Louisiana writer Tim Gautreaux is the son of a tugboat captain, grandson of a riverboat captain — and author of a new novel set on the Mississippi that follows the steamboat not in Mark Twain’s day but in the rough and tumble, down and dirty age of the 1920s.
World War I is the backdrop. A kidnapping in New Orleans is the plot starter. And the themes are wide and deep as the river. Loss. Reparation. The pull of vengeance.
Jazz is new. Human nature is old. And the river rolls.
This hour, On Point: A different life on the Misissippi, and Tim Gautreaux’s “The Missing.”
You can join the conversation. Have you read Gautreaux? Do you know this river? These woods? The urge for vengeance?
Joining us from Hammond, Lousiana is Tim Gautreaux, novelist, short-story writer, and longtime teacher of creative writing. He’s a Louisiana native, and he’s now a writer in residence and professor emeritus at Southeastern Louisiana University in Hammond. His fiction has appeared in The Atlantic Monthly, Harper’s, and GQ, as well as the O. Henry and Best American Short Story collections. His third novel, “The Missing,” is just out.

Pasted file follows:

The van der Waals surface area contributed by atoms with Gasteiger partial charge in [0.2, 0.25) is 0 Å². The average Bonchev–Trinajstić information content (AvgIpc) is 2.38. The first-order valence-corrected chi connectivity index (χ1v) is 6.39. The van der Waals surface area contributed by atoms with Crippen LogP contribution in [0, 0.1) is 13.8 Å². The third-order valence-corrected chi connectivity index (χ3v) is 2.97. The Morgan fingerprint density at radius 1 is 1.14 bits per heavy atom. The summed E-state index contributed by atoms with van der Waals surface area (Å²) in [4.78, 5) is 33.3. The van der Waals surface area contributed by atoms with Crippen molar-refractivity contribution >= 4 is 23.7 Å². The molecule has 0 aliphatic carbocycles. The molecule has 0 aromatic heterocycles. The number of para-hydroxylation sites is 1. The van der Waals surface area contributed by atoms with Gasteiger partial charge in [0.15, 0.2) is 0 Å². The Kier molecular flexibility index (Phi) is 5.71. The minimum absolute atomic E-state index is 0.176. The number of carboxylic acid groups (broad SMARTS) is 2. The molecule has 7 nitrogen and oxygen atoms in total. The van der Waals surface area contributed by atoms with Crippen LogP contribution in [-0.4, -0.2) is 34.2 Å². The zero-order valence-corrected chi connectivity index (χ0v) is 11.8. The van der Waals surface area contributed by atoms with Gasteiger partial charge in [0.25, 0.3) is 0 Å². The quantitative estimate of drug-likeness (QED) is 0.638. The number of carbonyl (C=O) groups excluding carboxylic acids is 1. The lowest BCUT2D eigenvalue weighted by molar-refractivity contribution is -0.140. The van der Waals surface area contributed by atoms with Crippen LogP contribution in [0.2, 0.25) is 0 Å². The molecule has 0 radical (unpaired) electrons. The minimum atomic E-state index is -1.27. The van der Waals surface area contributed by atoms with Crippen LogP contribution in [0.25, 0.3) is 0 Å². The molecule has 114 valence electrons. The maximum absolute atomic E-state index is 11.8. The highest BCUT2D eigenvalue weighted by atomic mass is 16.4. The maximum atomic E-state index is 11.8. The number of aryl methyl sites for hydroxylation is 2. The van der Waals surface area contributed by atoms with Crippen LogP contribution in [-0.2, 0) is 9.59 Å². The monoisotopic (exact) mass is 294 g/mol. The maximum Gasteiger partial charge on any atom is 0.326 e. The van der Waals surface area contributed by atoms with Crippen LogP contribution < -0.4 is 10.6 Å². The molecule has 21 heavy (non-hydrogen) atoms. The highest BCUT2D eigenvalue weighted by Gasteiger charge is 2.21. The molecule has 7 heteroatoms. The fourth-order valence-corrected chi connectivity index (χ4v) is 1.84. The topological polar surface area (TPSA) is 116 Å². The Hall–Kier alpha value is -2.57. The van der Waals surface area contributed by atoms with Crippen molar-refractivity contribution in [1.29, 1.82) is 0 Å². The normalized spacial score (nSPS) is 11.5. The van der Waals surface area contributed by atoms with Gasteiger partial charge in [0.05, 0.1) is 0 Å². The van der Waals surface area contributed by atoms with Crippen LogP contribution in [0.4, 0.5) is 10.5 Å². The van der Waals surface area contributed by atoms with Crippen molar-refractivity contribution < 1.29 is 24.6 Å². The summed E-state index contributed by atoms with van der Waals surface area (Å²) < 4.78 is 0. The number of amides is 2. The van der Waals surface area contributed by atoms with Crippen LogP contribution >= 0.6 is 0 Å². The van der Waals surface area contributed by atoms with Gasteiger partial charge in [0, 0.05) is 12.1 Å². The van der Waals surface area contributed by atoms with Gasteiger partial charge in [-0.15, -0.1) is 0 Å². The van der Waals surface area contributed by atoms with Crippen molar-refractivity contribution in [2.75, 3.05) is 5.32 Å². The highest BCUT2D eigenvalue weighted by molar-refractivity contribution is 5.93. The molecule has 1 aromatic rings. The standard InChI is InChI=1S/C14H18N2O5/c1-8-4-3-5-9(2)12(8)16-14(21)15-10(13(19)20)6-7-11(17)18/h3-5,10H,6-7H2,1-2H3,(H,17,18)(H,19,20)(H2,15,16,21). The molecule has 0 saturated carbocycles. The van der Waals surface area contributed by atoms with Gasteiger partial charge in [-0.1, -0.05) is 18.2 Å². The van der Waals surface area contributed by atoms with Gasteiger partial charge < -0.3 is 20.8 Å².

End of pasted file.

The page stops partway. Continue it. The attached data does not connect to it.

Read an excerpt from “The Missing.”
There’s a good profile of Tim Gautreaux in the Times-Picayune of New Orleans. His new novel has been reviewed in the New York Times, Washington Post, and Wall Street Journal.
The music played before the breaks in today’s show, in order, is: Jelly-Roll Morton’s “Steamboat Stomp”; Fate Marable’s “Frankie and Johnny”; and King Oliver’s “New Orleans Shout.”